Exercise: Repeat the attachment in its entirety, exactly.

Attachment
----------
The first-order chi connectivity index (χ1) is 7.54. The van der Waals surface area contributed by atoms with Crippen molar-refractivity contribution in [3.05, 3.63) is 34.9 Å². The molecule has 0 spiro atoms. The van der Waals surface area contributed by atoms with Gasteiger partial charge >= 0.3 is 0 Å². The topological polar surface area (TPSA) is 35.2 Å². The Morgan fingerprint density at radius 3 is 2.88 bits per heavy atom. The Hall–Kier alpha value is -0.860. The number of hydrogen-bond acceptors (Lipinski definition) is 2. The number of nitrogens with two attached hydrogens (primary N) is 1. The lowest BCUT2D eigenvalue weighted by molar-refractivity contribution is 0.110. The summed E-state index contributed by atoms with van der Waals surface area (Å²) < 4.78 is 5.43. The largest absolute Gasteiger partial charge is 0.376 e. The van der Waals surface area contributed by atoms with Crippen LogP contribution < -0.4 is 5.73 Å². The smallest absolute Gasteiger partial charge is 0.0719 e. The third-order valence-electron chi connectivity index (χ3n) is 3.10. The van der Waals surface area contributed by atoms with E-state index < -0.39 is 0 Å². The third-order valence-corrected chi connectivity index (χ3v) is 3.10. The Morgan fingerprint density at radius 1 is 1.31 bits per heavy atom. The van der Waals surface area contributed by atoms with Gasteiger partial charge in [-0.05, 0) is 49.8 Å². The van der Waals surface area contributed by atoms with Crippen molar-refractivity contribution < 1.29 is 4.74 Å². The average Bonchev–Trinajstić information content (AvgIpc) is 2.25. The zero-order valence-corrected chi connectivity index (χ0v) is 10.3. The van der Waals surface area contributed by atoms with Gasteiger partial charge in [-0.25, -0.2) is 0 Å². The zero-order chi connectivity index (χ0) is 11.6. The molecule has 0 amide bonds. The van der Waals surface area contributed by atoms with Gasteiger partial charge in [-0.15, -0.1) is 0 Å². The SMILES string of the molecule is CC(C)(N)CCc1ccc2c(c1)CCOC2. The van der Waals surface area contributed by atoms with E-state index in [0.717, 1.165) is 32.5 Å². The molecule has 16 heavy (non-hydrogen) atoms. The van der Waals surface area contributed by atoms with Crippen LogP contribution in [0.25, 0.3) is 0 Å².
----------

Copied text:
The first-order chi connectivity index (χ1) is 7.54. The van der Waals surface area contributed by atoms with Crippen molar-refractivity contribution in [3.05, 3.63) is 34.9 Å². The molecule has 0 spiro atoms. The van der Waals surface area contributed by atoms with Gasteiger partial charge >= 0.3 is 0 Å². The topological polar surface area (TPSA) is 35.2 Å². The Morgan fingerprint density at radius 3 is 2.88 bits per heavy atom. The Hall–Kier alpha value is -0.860. The number of hydrogen-bond acceptors (Lipinski definition) is 2. The number of nitrogens with two attached hydrogens (primary N) is 1. The lowest BCUT2D eigenvalue weighted by molar-refractivity contribution is 0.110. The summed E-state index contributed by atoms with van der Waals surface area (Å²) < 4.78 is 5.43. The largest absolute Gasteiger partial charge is 0.376 e. The van der Waals surface area contributed by atoms with Crippen LogP contribution < -0.4 is 5.73 Å². The smallest absolute Gasteiger partial charge is 0.0719 e. The third-order valence-electron chi connectivity index (χ3n) is 3.10. The van der Waals surface area contributed by atoms with E-state index < -0.39 is 0 Å². The third-order valence-corrected chi connectivity index (χ3v) is 3.10. The Morgan fingerprint density at radius 1 is 1.31 bits per heavy atom. The van der Waals surface area contributed by atoms with Gasteiger partial charge in [-0.05, 0) is 49.8 Å². The van der Waals surface area contributed by atoms with Crippen molar-refractivity contribution < 1.29 is 4.74 Å². The average Bonchev–Trinajstić information content (AvgIpc) is 2.25. The zero-order valence-corrected chi connectivity index (χ0v) is 10.3. The van der Waals surface area contributed by atoms with Gasteiger partial charge in [-0.25, -0.2) is 0 Å². The zero-order chi connectivity index (χ0) is 11.6. The molecule has 0 amide bonds. The van der Waals surface area contributed by atoms with Gasteiger partial charge in [-0.15, -0.1) is 0 Å². The SMILES string of the molecule is CC(C)(N)CCc1ccc2c(c1)CCOC2. The van der Waals surface area contributed by atoms with E-state index in [0.717, 1.165) is 32.5 Å². The molecule has 16 heavy (non-hydrogen) atoms. The van der Waals surface area contributed by atoms with Crippen LogP contribution in [0.25, 0.3) is 0 Å².